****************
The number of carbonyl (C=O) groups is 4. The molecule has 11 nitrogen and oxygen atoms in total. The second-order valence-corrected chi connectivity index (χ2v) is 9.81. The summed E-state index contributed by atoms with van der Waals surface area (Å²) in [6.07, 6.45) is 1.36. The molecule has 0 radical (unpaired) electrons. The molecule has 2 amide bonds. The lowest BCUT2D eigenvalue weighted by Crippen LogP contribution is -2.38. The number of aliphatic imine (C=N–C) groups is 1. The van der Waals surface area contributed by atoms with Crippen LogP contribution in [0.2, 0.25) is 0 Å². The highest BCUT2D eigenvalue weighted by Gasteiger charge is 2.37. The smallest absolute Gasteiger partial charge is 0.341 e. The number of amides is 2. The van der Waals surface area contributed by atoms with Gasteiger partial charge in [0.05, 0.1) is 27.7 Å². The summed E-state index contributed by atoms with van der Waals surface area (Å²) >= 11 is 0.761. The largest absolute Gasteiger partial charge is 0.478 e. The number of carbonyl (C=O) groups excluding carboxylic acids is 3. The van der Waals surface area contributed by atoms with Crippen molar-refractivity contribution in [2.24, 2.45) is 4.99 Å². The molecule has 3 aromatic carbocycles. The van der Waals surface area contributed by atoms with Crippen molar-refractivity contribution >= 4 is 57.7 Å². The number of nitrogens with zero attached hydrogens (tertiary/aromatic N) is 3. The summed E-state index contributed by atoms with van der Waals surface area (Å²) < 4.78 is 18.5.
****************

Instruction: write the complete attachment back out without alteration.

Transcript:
The number of carbonyl (C=O) groups is 4. The molecule has 11 nitrogen and oxygen atoms in total. The second-order valence-corrected chi connectivity index (χ2v) is 9.81. The summed E-state index contributed by atoms with van der Waals surface area (Å²) in [6.07, 6.45) is 1.36. The molecule has 0 radical (unpaired) electrons. The molecule has 2 amide bonds. The lowest BCUT2D eigenvalue weighted by Crippen LogP contribution is -2.38. The number of aliphatic imine (C=N–C) groups is 1. The van der Waals surface area contributed by atoms with Crippen LogP contribution in [0.2, 0.25) is 0 Å². The highest BCUT2D eigenvalue weighted by Gasteiger charge is 2.37. The smallest absolute Gasteiger partial charge is 0.341 e. The number of amides is 2. The van der Waals surface area contributed by atoms with Gasteiger partial charge in [0.05, 0.1) is 27.7 Å². The summed E-state index contributed by atoms with van der Waals surface area (Å²) >= 11 is 0.761. The largest absolute Gasteiger partial charge is 0.478 e. The number of carbonyl (C=O) groups excluding carboxylic acids is 3. The van der Waals surface area contributed by atoms with Crippen molar-refractivity contribution in [2.24, 2.45) is 4.99 Å². The molecule has 3 aromatic carbocycles. The van der Waals surface area contributed by atoms with Crippen molar-refractivity contribution >= 4 is 57.7 Å². The number of nitrogens with zero attached hydrogens (tertiary/aromatic N) is 3. The summed E-state index contributed by atoms with van der Waals surface area (Å²) < 4.78 is 18.5.